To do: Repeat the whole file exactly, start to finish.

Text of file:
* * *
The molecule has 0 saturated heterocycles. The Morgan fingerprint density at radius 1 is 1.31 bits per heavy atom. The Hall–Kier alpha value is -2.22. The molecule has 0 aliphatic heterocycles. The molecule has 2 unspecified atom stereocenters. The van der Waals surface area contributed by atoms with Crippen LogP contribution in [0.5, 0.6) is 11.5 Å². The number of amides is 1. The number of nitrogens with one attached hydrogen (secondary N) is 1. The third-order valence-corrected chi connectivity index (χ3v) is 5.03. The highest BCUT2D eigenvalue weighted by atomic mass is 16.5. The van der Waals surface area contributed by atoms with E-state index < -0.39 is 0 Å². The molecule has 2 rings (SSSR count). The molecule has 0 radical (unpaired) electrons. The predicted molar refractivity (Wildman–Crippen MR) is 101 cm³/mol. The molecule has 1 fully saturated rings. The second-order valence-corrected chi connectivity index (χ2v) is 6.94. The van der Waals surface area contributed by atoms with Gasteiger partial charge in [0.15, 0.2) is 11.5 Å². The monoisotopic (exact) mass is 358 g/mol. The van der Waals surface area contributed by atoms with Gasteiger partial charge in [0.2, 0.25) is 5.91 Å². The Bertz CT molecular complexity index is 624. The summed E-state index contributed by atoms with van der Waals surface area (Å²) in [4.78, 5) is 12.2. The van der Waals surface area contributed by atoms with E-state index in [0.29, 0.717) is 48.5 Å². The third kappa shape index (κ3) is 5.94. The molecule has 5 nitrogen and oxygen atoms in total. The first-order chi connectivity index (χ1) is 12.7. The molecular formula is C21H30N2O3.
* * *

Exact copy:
The molecule has 0 saturated heterocycles. The Morgan fingerprint density at radius 1 is 1.31 bits per heavy atom. The Hall–Kier alpha value is -2.22. The molecule has 0 aliphatic heterocycles. The molecule has 2 unspecified atom stereocenters. The van der Waals surface area contributed by atoms with Crippen LogP contribution in [0.5, 0.6) is 11.5 Å². The number of amides is 1. The number of nitrogens with one attached hydrogen (secondary N) is 1. The third-order valence-corrected chi connectivity index (χ3v) is 5.03. The highest BCUT2D eigenvalue weighted by atomic mass is 16.5. The van der Waals surface area contributed by atoms with E-state index < -0.39 is 0 Å². The molecule has 2 rings (SSSR count). The molecule has 0 radical (unpaired) electrons. The predicted molar refractivity (Wildman–Crippen MR) is 101 cm³/mol. The molecule has 1 fully saturated rings. The second-order valence-corrected chi connectivity index (χ2v) is 6.94. The van der Waals surface area contributed by atoms with Gasteiger partial charge in [0.15, 0.2) is 11.5 Å². The monoisotopic (exact) mass is 358 g/mol. The van der Waals surface area contributed by atoms with Gasteiger partial charge in [0.2, 0.25) is 5.91 Å². The Bertz CT molecular complexity index is 624. The summed E-state index contributed by atoms with van der Waals surface area (Å²) in [4.78, 5) is 12.2. The van der Waals surface area contributed by atoms with E-state index in [0.29, 0.717) is 48.5 Å². The third kappa shape index (κ3) is 5.94. The molecule has 5 nitrogen and oxygen atoms in total. The first-order chi connectivity index (χ1) is 12.7. The molecular formula is C21H30N2O3.